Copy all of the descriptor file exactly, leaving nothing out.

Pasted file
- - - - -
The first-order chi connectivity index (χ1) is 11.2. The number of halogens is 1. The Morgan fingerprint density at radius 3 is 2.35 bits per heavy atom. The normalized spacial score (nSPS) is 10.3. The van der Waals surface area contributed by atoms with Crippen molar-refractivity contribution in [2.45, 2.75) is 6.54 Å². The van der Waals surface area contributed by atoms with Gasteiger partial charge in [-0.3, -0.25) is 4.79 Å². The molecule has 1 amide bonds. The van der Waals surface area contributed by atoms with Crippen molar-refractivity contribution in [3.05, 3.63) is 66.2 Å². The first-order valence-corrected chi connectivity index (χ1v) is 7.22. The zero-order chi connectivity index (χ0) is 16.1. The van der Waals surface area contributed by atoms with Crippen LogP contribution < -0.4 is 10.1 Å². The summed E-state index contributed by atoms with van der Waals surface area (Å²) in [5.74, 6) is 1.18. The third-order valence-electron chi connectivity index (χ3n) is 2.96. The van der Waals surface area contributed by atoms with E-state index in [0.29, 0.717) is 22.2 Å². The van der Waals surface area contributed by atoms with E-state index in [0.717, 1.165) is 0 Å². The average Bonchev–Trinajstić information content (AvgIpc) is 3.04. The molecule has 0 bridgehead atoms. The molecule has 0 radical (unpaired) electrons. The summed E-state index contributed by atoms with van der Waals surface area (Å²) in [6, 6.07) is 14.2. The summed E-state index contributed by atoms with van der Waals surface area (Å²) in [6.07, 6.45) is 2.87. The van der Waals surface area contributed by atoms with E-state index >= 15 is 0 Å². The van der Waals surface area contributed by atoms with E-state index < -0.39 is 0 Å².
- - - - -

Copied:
The first-order chi connectivity index (χ1) is 11.2. The number of halogens is 1. The Morgan fingerprint density at radius 3 is 2.35 bits per heavy atom. The normalized spacial score (nSPS) is 10.3. The van der Waals surface area contributed by atoms with Crippen molar-refractivity contribution in [2.45, 2.75) is 6.54 Å². The van der Waals surface area contributed by atoms with Gasteiger partial charge in [-0.3, -0.25) is 4.79 Å². The molecule has 1 amide bonds. The van der Waals surface area contributed by atoms with Crippen molar-refractivity contribution in [3.05, 3.63) is 66.2 Å². The first-order valence-corrected chi connectivity index (χ1v) is 7.22. The zero-order chi connectivity index (χ0) is 16.1. The van der Waals surface area contributed by atoms with Crippen LogP contribution < -0.4 is 10.1 Å². The summed E-state index contributed by atoms with van der Waals surface area (Å²) in [5.74, 6) is 1.18. The third-order valence-electron chi connectivity index (χ3n) is 2.96. The van der Waals surface area contributed by atoms with E-state index in [0.29, 0.717) is 22.2 Å². The van der Waals surface area contributed by atoms with E-state index in [0.717, 1.165) is 0 Å². The average Bonchev–Trinajstić information content (AvgIpc) is 3.04. The molecule has 0 bridgehead atoms. The molecule has 0 radical (unpaired) electrons. The summed E-state index contributed by atoms with van der Waals surface area (Å²) in [6, 6.07) is 14.2. The summed E-state index contributed by atoms with van der Waals surface area (Å²) in [6.07, 6.45) is 2.87. The van der Waals surface area contributed by atoms with E-state index >= 15 is 0 Å². The van der Waals surface area contributed by atoms with E-state index < -0.39 is 0 Å².